Organisations submit vacancies to the Careers and Employability Service on a daily basis via our CareerConnect system. University of Aberdeen students are automatically registered on CareerConnect and if you are a graduate you can opt to continue to use the system after you finish your studies. You can create a profile that will allow you to receive regular email alerts of new opportunities tailored to your preferences.
Graduate Job Websites and Directories
There are several good websites that contain details of current graduate job opportunities in the UK. They will all allow you to register for email alerts of new opportunities. Websites that we recrommend are listed here. Printed directories of graduate employers (e.g. Times Top 100 and UK300) are also useful for finding details of application deadlines and procedures. You can pick up free copies of these directories from the Careers and Employability Service.
The Prospects and TARGETjobs websites provide useful overviews of job sectors as well as employer profiles, job descriptions and latest vacancies. Professional associations often list vacancies on their websites. These are linked from relevant job type pages of our online resources. We also have copies of sector specific publications, such as TargetJobs Engineering and InsideCareers: Chartered Accountancy, which are free to take away. Come in and have a look.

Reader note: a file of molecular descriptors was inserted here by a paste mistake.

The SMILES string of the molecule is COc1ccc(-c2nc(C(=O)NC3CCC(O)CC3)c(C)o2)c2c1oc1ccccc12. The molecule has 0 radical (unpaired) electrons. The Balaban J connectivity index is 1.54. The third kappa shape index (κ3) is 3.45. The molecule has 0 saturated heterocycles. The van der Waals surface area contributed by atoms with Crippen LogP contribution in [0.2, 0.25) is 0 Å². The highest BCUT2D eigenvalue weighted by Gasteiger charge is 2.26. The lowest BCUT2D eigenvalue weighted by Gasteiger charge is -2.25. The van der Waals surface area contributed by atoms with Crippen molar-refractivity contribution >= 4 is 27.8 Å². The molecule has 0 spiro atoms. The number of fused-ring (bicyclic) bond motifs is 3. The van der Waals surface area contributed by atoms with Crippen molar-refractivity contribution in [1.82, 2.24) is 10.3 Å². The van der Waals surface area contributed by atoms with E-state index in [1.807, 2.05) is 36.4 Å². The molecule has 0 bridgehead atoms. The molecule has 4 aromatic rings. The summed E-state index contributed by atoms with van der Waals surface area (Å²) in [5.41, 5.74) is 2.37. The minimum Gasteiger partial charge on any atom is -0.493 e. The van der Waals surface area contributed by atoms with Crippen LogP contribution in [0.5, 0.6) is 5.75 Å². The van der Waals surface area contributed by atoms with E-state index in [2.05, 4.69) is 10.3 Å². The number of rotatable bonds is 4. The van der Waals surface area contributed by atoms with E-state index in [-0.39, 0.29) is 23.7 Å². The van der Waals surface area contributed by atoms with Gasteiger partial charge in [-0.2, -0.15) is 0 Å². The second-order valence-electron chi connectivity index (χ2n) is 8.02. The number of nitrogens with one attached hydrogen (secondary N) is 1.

Local and National Newspapers
Newspapers are good sources of local and national vacancies. Jobs can be listed on certain days of the week (eg Press and Journal on a Friday) or daily by sector in national newspapers, such as the Guardian. They do not specialise in graduate level employment so read adverts and job specifications carefully.
Recruitment agencies can be good sources of initial employment particularly for more vocationally orientated subjects. To find a list of agencies who specialise in your sector, see the Recruitment and Employment Federation website.